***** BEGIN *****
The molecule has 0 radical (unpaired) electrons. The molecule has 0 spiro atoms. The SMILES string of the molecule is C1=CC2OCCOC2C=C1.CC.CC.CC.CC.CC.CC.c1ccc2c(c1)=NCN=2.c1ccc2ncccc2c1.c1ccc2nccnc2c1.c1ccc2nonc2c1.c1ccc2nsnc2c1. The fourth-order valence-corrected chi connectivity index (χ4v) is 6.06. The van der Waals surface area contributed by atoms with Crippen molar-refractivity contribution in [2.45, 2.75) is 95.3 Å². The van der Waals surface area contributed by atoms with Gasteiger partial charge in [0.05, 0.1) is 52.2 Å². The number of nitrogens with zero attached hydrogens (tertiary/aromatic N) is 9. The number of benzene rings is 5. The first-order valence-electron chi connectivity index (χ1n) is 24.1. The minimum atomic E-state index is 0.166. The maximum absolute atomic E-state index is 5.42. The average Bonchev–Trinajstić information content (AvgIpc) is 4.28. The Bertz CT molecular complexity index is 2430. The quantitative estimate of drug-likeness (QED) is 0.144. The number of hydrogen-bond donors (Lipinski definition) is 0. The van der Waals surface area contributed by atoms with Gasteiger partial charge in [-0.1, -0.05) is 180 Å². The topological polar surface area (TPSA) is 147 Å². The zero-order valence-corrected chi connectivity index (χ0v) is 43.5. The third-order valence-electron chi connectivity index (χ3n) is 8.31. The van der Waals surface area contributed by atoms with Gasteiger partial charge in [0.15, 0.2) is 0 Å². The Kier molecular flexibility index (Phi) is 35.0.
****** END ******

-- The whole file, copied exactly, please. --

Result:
The molecule has 0 radical (unpaired) electrons. The molecule has 0 spiro atoms. The SMILES string of the molecule is C1=CC2OCCOC2C=C1.CC.CC.CC.CC.CC.CC.c1ccc2c(c1)=NCN=2.c1ccc2ncccc2c1.c1ccc2nccnc2c1.c1ccc2nonc2c1.c1ccc2nsnc2c1. The fourth-order valence-corrected chi connectivity index (χ4v) is 6.06. The van der Waals surface area contributed by atoms with Crippen molar-refractivity contribution in [2.45, 2.75) is 95.3 Å². The van der Waals surface area contributed by atoms with Gasteiger partial charge in [0.05, 0.1) is 52.2 Å². The number of nitrogens with zero attached hydrogens (tertiary/aromatic N) is 9. The number of benzene rings is 5. The first-order valence-electron chi connectivity index (χ1n) is 24.1. The minimum atomic E-state index is 0.166. The maximum absolute atomic E-state index is 5.42. The average Bonchev–Trinajstić information content (AvgIpc) is 4.28. The Bertz CT molecular complexity index is 2430. The quantitative estimate of drug-likeness (QED) is 0.144. The number of hydrogen-bond donors (Lipinski definition) is 0. The van der Waals surface area contributed by atoms with Gasteiger partial charge in [-0.1, -0.05) is 180 Å². The topological polar surface area (TPSA) is 147 Å². The zero-order valence-corrected chi connectivity index (χ0v) is 43.5. The third-order valence-electron chi connectivity index (χ3n) is 8.31. The van der Waals surface area contributed by atoms with Gasteiger partial charge in [0.15, 0.2) is 0 Å². The Kier molecular flexibility index (Phi) is 35.0.